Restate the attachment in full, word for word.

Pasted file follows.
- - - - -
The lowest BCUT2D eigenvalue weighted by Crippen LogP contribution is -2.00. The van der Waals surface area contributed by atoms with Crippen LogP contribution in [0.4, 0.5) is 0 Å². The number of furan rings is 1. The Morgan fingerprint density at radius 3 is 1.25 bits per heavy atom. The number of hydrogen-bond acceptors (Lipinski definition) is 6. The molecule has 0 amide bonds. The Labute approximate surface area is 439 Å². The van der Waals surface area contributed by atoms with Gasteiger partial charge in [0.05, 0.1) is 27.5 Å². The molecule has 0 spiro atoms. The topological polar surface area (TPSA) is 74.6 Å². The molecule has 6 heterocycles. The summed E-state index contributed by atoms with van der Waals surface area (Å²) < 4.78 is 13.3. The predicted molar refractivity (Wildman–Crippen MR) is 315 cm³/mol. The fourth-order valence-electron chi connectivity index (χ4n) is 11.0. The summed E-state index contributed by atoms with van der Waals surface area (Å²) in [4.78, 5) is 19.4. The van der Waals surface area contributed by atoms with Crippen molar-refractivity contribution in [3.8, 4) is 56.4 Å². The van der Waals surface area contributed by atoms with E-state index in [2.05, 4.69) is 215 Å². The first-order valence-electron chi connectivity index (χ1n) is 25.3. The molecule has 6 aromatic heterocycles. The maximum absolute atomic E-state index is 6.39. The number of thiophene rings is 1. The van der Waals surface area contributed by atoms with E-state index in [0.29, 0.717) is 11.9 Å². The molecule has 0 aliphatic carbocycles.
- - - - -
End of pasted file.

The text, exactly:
The lowest BCUT2D eigenvalue weighted by Crippen LogP contribution is -2.00. The van der Waals surface area contributed by atoms with Crippen LogP contribution in [0.4, 0.5) is 0 Å². The number of furan rings is 1. The Morgan fingerprint density at radius 3 is 1.25 bits per heavy atom. The number of hydrogen-bond acceptors (Lipinski definition) is 6. The molecule has 0 amide bonds. The Labute approximate surface area is 439 Å². The van der Waals surface area contributed by atoms with Gasteiger partial charge in [0.05, 0.1) is 27.5 Å². The molecule has 0 spiro atoms. The topological polar surface area (TPSA) is 74.6 Å². The molecule has 6 heterocycles. The summed E-state index contributed by atoms with van der Waals surface area (Å²) < 4.78 is 13.3. The predicted molar refractivity (Wildman–Crippen MR) is 315 cm³/mol. The fourth-order valence-electron chi connectivity index (χ4n) is 11.0. The summed E-state index contributed by atoms with van der Waals surface area (Å²) in [4.78, 5) is 19.4. The van der Waals surface area contributed by atoms with Crippen molar-refractivity contribution in [3.8, 4) is 56.4 Å². The van der Waals surface area contributed by atoms with E-state index in [2.05, 4.69) is 215 Å². The first-order valence-electron chi connectivity index (χ1n) is 25.3. The molecule has 6 aromatic heterocycles. The maximum absolute atomic E-state index is 6.39. The number of thiophene rings is 1. The van der Waals surface area contributed by atoms with E-state index in [0.29, 0.717) is 11.9 Å². The molecule has 0 aliphatic carbocycles.